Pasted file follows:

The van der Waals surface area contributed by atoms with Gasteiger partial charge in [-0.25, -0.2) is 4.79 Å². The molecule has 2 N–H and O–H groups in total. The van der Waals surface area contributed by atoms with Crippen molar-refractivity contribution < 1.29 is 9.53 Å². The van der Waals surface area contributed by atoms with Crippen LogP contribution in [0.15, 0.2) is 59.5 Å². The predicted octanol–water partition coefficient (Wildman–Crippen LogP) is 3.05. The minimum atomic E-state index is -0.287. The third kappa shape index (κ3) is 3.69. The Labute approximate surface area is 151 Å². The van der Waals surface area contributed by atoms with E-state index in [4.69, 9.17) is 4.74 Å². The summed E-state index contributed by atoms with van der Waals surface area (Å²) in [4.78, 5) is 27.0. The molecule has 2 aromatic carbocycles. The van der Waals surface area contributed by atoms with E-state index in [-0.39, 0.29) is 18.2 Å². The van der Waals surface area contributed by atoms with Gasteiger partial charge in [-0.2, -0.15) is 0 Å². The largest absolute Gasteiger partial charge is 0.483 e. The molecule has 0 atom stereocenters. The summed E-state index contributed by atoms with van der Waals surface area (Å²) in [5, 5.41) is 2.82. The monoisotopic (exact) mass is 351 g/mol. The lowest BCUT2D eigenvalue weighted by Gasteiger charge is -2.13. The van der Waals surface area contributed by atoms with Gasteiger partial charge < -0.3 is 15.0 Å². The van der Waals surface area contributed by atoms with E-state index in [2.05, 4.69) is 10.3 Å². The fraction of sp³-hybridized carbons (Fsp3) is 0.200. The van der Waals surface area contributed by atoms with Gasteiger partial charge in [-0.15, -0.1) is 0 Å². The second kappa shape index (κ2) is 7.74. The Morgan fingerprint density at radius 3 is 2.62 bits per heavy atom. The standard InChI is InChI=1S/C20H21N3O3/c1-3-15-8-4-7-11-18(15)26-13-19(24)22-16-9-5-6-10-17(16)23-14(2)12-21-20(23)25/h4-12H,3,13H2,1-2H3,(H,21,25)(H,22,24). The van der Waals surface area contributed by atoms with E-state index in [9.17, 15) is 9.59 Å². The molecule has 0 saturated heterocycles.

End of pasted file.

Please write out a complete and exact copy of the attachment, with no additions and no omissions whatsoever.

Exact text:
The van der Waals surface area contributed by atoms with Gasteiger partial charge in [-0.25, -0.2) is 4.79 Å². The molecule has 2 N–H and O–H groups in total. The van der Waals surface area contributed by atoms with Crippen molar-refractivity contribution < 1.29 is 9.53 Å². The van der Waals surface area contributed by atoms with Crippen LogP contribution in [0.15, 0.2) is 59.5 Å². The predicted octanol–water partition coefficient (Wildman–Crippen LogP) is 3.05. The minimum atomic E-state index is -0.287. The third kappa shape index (κ3) is 3.69. The Labute approximate surface area is 151 Å². The van der Waals surface area contributed by atoms with E-state index in [4.69, 9.17) is 4.74 Å². The summed E-state index contributed by atoms with van der Waals surface area (Å²) in [4.78, 5) is 27.0. The molecule has 2 aromatic carbocycles. The van der Waals surface area contributed by atoms with E-state index in [-0.39, 0.29) is 18.2 Å². The van der Waals surface area contributed by atoms with Gasteiger partial charge in [-0.2, -0.15) is 0 Å². The largest absolute Gasteiger partial charge is 0.483 e. The molecule has 0 atom stereocenters. The summed E-state index contributed by atoms with van der Waals surface area (Å²) in [5, 5.41) is 2.82. The monoisotopic (exact) mass is 351 g/mol. The lowest BCUT2D eigenvalue weighted by Gasteiger charge is -2.13. The van der Waals surface area contributed by atoms with Gasteiger partial charge < -0.3 is 15.0 Å². The van der Waals surface area contributed by atoms with E-state index in [2.05, 4.69) is 10.3 Å². The fraction of sp³-hybridized carbons (Fsp3) is 0.200. The van der Waals surface area contributed by atoms with Gasteiger partial charge in [-0.15, -0.1) is 0 Å². The second kappa shape index (κ2) is 7.74. The Morgan fingerprint density at radius 3 is 2.62 bits per heavy atom. The standard InChI is InChI=1S/C20H21N3O3/c1-3-15-8-4-7-11-18(15)26-13-19(24)22-16-9-5-6-10-17(16)23-14(2)12-21-20(23)25/h4-12H,3,13H2,1-2H3,(H,21,25)(H,22,24). The van der Waals surface area contributed by atoms with E-state index in [9.17, 15) is 9.59 Å². The molecule has 0 saturated heterocycles.